Teacher for Learning
The way we present information and how we subsequently categorize new knowledge can make dramatic differences in our students’ learning. We can help learners to make sense of new information by being explicit about how we suggest information fits with prior knowledge.
Strategies for organizing information
Consider Universal Design for Learning
Universal Design for Learning acknowledges that there is great variation in how individuals learn. Two major points of Universal Design for Learning:
- Learning should be designed to be accessible to everyone
- The information about Universal Design for Learning goes into great depth, but the general premise is that information should be conveyed in a variety of ways, known as “multiple means of representation.” For example, instead of using just a wall of text, consider adding some visual elements. If you do add an image you should explain it using the description tag available online. Sometimes a video is the best way to explain something, but if you use video, be sure to always include transcripts and captioning.
While common in elementary schools, mind mapping or concept mapping is used less frequently in higher ed. However, mind mapping has been found to be an effective means of helping students organize new learning. Some studies have found that using mind mapping as a learning strategy facilitates memory and critical thinking.
If you’re still not convinced, check out The Theory Underlying Concept Maps and How to Construct and Use Them.
Keep in mind that mind maps are not just good for students, they are great for teachers too. When planning your course, you could use a mind map to decide what to include and how they are connected. Share it with students so they can get an overview of how you see your course fitting together. Using mind maps to outline your course syllabus not only models how to organize information but also adheres to the universal design principles of conveying information in multiple modes (Biktimirov, 2006).
Offer a partial graphic organizer
Instead of providing your complete lecture notes on the LMS, consider offering a partial graphic organizer that highlights some of the key learning. You can ask students to write in important facts to create the full picture. Robinson, 2006 describes how using partial graphic organizers can aid in learning.
Provide opportunities for better note-taking
- Split your page so that it looks like Cornell notes (see image below)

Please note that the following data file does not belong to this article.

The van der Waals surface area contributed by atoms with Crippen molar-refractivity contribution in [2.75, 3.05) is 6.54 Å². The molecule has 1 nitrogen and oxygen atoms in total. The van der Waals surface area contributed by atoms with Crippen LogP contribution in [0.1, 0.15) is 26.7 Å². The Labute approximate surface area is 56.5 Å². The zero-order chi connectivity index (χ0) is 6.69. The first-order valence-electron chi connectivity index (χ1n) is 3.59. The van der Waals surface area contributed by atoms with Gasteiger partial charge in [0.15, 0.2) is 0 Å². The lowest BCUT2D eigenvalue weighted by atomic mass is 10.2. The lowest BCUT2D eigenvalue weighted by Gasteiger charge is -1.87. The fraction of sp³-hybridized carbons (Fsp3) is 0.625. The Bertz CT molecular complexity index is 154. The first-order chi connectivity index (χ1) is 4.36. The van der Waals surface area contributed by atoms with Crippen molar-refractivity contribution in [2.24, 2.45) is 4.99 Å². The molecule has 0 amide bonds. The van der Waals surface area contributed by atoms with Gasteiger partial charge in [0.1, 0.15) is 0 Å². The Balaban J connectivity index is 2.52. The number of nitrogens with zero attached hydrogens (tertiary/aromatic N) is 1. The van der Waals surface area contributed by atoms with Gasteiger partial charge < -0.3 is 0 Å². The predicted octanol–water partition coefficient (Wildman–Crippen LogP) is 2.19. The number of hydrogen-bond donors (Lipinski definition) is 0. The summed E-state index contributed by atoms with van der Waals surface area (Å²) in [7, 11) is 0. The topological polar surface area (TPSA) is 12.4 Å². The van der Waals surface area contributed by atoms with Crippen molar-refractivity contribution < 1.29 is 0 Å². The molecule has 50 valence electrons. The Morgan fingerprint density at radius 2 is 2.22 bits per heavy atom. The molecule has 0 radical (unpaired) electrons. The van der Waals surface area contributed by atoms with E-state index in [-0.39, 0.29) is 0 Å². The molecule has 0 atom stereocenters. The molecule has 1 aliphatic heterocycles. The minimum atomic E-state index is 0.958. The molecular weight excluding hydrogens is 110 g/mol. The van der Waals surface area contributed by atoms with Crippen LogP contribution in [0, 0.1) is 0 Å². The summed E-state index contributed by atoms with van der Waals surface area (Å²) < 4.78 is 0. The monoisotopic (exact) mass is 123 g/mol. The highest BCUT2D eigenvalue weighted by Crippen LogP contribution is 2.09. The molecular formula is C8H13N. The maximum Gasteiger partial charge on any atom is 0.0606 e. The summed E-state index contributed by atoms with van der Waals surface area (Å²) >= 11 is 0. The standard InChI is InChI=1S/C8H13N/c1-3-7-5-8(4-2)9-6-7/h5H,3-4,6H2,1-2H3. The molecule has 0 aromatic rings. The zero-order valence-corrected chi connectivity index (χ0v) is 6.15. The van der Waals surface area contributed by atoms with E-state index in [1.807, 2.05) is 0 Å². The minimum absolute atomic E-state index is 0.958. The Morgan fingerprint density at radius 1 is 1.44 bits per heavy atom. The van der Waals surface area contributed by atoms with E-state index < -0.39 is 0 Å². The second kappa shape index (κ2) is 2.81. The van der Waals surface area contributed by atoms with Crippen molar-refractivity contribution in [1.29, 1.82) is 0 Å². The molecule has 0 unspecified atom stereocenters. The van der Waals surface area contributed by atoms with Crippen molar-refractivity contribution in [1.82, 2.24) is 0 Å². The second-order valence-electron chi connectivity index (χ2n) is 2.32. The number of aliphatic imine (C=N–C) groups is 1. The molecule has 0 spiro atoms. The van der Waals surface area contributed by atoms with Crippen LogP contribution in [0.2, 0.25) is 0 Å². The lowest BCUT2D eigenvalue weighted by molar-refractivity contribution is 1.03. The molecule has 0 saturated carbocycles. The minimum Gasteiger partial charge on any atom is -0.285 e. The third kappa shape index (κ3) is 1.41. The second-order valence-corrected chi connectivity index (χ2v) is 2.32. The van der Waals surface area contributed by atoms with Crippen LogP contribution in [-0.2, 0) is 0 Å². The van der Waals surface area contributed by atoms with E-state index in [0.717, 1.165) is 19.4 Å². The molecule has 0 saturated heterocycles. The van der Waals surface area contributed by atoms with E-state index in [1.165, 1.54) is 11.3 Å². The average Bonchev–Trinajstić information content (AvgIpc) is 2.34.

- Take notes that make sense to you in the right-hand (two-thirds) space.
- When you are done, use two different colour markers to highlight key points and new or specialized vocabulary. Use the left-hand (one-third) space to rewrite those key points and vocabulary with explanatory text.
Allow time to process
If we want our students to succeed it is ideal to model successful behaviours that have been shown to be beneficial to learning.
It is well known that students who take the time to review their notes do much better than students who do not. With that in mind, use the last 10 minutes of your lecture time to allow students to process what was just covered. Doing so has two main benefits: it encourages you to think about the main learning you hope to cover during your lecture, and it allows students to immediately retrieve, use, discuss, and question what they have just learned.
You can follow this pattern to organize the 10-minute processing time, allowing about two minutes for each step:
- Ask your students what they think would be a good exam question based on the lecture they just heard.
- Ask your students to flip their page over and draw a picture that represents a key idea.
- Have your students turn to a neighbour and share their Cornell notes.
- Ask them to compare their proposed exam questions and drawings. Can they answer each other’s questions? Do the drawings make sense to each other?
- Finally, and possibly most importantly, ask the students what questions remain.
You will find that structuring the end of your lecture in this way is more effective than simply asking the students, “Do you have any questions?” Students often interpret that question as a signal that it’s time to pack up their binders and backpacks. In contrast, the summarizing time and activities makes the students’ thinking visible and provides an immediate opportunity for students to confront any misconceptions.